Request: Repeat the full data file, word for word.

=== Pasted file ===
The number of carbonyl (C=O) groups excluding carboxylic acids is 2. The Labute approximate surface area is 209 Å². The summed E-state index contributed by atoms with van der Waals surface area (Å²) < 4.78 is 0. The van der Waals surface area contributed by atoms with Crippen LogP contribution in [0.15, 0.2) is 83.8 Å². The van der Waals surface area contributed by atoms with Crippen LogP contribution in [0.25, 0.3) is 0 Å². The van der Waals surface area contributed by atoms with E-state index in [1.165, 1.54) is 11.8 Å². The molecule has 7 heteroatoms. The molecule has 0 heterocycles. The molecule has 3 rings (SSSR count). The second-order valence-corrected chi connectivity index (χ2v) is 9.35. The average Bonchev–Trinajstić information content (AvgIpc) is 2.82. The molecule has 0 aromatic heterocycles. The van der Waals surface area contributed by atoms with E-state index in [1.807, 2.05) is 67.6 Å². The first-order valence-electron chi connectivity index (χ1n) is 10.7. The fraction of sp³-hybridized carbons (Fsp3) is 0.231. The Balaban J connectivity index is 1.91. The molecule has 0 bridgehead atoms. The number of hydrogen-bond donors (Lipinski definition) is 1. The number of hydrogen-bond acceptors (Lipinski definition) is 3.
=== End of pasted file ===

The number of carbonyl (C=O) groups excluding carboxylic acids is 2. The Labute approximate surface area is 209 Å². The summed E-state index contributed by atoms with van der Waals surface area (Å²) < 4.78 is 0. The van der Waals surface area contributed by atoms with Crippen LogP contribution in [0.15, 0.2) is 83.8 Å². The van der Waals surface area contributed by atoms with Crippen LogP contribution in [0.25, 0.3) is 0 Å². The van der Waals surface area contributed by atoms with E-state index in [1.165, 1.54) is 11.8 Å². The molecule has 7 heteroatoms. The molecule has 0 heterocycles. The molecule has 3 rings (SSSR count). The second-order valence-corrected chi connectivity index (χ2v) is 9.35. The average Bonchev–Trinajstić information content (AvgIpc) is 2.82. The molecule has 0 aromatic heterocycles. The van der Waals surface area contributed by atoms with E-state index in [1.807, 2.05) is 67.6 Å². The first-order valence-electron chi connectivity index (χ1n) is 10.7. The fraction of sp³-hybridized carbons (Fsp3) is 0.231. The Balaban J connectivity index is 1.91. The molecule has 0 bridgehead atoms. The number of hydrogen-bond donors (Lipinski definition) is 1. The number of hydrogen-bond acceptors (Lipinski definition) is 3.